Gardening, specifically gardening of the preening, peacock-y front yard variety, can elicit different reactions from those perhaps most critical of feats of residential landscaping: the neighbors. For some, living near or next to a home with a flawlessly manicured, Sunset
photoshoot-worthy lawn can be inspiring and give homeowners with aspiring greenthumbs a productive way to keep up with the Johnson’s while boosting a home’s curb appeal and naturally beautifying a neighborhood.
But for some homeowners, particularly those struggling with mediocre lawns and gardens, living in close proximity to a home flaunting oh-so perfect landscaping can stir up feelings of envy, resentment, loathing and can even lead to sabotage — just call it front yard jealously gone bad.
Why can’t MY garden look like that? Sometimes I just hate that Rosemary Hinkle!
Ugh. If only these moles would move next door to that damned Martha-Stewart-in-training's yard.
Oh! Well, looky there! There’s Betty Jane trimming her prize-winning roses again! [audible grunt and eye roll]
Do you have to make a piddle, Fluffy? Let me check to see if Mr. Brady isn’t out front so you can go make one on his hydrangeas!
That said, it's not entirely clear if unchecked garden envy was behind the vengeful actions of Kristen Thompson, 37, of McHenry
, Ill. but it is a possibility.
In 2008, Thompson allegedly posted a Craigslist ad that invited users to stop by a suburban McHenry home and help thin out the property's front yard. This, of course, entailed folks helping themselves to flowers, bushes, and other plants (it's unclear if lawn ornaments were involved) for free — essentially, Thompson's post advertised a horticultural garage sale without price tags. And Craigslist users who caught the ad did just that: they swung by the home — shovels and hoes in tow, I'd like to think — and uprooted whatever was available for the taking. The only problem was that the home with all the flora up for grabs didn’t belong to Thompson. It belonged to a neighbor.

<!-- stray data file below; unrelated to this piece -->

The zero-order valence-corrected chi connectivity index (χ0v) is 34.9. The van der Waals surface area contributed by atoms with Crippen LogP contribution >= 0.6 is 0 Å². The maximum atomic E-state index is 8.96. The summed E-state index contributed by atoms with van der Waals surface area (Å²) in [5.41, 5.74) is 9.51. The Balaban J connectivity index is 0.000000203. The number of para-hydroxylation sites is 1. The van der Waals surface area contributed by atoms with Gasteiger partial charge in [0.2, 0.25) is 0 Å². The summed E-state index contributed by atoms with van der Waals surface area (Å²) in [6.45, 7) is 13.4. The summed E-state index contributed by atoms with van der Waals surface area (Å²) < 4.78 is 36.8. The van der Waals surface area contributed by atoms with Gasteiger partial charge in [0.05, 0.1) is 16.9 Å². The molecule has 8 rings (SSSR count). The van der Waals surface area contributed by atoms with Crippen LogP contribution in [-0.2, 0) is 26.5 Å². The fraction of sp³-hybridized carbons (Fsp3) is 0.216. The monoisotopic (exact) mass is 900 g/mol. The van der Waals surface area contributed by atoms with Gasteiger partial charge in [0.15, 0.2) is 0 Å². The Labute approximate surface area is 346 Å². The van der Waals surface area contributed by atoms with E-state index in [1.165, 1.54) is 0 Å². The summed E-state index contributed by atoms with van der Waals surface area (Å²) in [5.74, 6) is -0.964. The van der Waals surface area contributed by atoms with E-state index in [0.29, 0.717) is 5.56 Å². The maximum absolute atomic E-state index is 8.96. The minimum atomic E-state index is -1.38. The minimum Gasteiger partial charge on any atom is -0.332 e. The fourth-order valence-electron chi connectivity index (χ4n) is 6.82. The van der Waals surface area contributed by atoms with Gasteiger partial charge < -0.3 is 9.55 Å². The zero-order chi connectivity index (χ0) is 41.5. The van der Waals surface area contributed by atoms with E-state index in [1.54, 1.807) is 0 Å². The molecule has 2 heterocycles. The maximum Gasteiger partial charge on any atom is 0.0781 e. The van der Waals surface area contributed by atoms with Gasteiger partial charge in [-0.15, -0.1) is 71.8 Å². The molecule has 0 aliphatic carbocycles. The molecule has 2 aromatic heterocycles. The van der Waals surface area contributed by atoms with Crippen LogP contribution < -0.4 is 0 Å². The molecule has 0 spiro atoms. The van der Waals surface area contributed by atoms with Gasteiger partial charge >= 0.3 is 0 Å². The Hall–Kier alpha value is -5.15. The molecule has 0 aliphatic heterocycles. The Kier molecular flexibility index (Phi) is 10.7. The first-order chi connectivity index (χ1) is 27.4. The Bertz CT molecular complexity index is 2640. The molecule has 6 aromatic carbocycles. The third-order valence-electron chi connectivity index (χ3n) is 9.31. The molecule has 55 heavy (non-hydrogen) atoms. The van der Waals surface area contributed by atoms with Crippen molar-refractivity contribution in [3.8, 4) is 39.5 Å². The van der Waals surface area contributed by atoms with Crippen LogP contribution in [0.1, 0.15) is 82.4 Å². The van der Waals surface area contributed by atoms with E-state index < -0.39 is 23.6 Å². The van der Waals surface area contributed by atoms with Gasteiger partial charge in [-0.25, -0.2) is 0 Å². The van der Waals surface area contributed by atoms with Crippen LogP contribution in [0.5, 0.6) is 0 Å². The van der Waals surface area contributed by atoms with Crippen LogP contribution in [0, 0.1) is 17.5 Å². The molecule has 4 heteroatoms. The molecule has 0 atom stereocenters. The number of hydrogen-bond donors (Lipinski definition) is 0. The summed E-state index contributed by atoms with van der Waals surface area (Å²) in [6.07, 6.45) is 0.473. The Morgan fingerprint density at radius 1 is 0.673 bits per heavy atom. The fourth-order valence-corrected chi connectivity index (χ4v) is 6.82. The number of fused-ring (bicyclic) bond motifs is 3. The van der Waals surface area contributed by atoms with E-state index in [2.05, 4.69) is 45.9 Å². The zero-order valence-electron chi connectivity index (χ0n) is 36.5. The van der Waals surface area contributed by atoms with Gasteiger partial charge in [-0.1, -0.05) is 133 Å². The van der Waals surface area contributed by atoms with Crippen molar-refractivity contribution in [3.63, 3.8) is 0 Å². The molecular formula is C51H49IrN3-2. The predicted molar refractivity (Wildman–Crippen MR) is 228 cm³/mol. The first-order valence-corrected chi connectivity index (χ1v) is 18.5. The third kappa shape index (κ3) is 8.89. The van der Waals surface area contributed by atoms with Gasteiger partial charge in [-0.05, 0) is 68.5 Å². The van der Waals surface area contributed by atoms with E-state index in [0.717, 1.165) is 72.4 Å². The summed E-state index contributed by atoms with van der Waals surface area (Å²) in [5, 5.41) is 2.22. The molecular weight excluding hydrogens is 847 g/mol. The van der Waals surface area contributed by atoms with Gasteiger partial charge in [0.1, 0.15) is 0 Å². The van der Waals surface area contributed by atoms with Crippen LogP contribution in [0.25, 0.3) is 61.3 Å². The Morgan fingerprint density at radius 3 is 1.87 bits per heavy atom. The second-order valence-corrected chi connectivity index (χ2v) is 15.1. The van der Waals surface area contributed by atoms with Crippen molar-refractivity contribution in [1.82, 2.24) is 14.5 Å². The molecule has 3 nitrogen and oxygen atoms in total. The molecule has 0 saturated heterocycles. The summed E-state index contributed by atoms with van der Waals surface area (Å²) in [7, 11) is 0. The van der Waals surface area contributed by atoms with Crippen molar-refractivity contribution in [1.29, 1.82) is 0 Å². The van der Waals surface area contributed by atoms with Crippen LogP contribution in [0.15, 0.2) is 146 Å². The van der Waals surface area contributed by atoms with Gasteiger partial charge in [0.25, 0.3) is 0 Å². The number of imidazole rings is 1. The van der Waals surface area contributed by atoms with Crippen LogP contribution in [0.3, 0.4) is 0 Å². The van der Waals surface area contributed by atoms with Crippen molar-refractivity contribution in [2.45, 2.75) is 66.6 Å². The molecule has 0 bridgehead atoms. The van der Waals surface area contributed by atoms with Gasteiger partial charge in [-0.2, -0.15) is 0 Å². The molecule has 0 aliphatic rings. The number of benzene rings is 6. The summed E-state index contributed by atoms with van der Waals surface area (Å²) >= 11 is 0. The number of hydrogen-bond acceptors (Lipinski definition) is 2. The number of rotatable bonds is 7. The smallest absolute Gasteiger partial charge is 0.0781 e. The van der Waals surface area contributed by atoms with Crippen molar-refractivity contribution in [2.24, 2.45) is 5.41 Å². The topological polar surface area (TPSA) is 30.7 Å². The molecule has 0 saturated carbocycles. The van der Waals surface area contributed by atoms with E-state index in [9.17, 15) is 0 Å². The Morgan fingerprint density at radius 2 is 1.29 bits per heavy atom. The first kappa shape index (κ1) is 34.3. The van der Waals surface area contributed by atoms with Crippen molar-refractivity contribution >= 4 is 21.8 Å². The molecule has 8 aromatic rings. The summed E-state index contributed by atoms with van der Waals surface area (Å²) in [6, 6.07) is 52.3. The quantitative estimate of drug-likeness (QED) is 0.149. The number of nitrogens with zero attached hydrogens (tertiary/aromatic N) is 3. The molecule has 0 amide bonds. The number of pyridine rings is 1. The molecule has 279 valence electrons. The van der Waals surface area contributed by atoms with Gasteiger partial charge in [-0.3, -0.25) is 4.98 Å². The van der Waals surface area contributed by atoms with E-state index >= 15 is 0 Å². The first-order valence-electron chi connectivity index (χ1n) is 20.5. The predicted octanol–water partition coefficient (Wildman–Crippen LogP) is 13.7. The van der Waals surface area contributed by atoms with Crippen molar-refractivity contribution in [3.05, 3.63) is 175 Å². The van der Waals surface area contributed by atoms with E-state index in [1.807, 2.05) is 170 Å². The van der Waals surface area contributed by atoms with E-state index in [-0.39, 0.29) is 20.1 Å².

After the victim got wind that random people were unabashedly rooting around in and pilfering plants from his front yard, he returned home and contacted the police who launched an investigation to find out who exactly posted the ad. Just this past week, Thompson was arrested for placing the fraudulent Craigslist ad and charged with felony theft.
Explains the Chicago Tribune
: "Deputies met with a woman who said she went to the address in the ad to take some flowers and bushes. Officials believe people responding to the ad did not know the posting was fake and were acting in good faith."
The investigation revealed that the posting originated from a neighbor’s home at which point Thompson turned herself in to authorities and posted a $15,000 bond. She’s due to appear in court on May 13.
Again, although Thompson could have very well placed the Craigslist ad because she found the victim/neighbor's yard to be overgrown and unsightly or had some other kind of beef with him, I do think homeowners with the finest, most brag-worthy front yards on the block should consider this weird true crime story as a cautionary tale: Remember to be nice to neighbors that are less fortunate in the gardening department (it wouldn't hurt to share advice) or else you may wake up one morning to find strangers from Craigslist milling about your front yard and uprooting your prized plants.